1) "American Pie"
Okay, this was just perfect. Nobody really knows what all the meanings are in Don McLean's beautiful folk rock poem, and that just allows so much more interpretation to be layered on this song, as each character (except Mitch, RIP) sings their part. But oh my goodness, it's so much more than that. It's the conclusion to a season with a roller coaster of emotions. It's a fitting ode to great music. It's a masterclass in retrofitting lyrics to fit a story. It's a perfect use of a terrific ensemble cast. It's a showcase of technical wizardry as the camera doesn't stop for seven minutes. It's a meticulously planned and choreographed sequence. And maybe most importantly, it's a cathartic release of emotions that mirrors an ideal way of viewing death. It happens, it's sad, but it doesn't mean that everybody else's life has to stop fully. My friend TJ and I dreaded the season finale because we knew Mitch was going to die, and we just didn't want to become emotional wrecks as the characters we have grown to love mourn this wonderful man. But "American Pie" allowed us to feel sad and shed some tears and mourn, without feeling crushed and depressed and broken. And isn't that an extraordinary way to view life?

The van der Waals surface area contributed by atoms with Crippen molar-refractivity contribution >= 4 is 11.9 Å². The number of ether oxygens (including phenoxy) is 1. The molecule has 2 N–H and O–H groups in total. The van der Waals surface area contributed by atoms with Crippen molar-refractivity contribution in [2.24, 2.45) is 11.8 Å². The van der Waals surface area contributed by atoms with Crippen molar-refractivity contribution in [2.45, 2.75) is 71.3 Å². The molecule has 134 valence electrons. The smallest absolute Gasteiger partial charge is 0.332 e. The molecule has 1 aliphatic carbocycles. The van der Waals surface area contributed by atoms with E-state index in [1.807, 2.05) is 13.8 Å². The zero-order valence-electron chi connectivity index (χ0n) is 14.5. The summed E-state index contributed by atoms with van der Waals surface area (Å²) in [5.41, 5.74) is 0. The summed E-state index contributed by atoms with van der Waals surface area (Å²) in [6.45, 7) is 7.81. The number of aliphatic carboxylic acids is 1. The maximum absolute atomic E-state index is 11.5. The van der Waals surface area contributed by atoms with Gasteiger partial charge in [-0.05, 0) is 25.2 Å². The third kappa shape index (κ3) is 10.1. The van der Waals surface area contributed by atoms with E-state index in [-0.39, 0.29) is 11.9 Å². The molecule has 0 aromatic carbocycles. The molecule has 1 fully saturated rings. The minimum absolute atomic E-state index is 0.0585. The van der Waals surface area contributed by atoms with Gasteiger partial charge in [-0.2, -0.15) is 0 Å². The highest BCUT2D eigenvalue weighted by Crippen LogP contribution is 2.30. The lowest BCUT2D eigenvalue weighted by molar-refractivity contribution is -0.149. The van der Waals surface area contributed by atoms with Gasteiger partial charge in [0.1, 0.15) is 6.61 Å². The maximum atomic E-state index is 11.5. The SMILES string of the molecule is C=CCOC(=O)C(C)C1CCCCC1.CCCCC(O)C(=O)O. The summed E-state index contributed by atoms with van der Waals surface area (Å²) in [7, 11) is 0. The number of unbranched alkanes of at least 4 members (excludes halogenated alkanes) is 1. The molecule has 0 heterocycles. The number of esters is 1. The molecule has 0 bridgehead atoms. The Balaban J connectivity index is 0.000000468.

Also, go Team Max!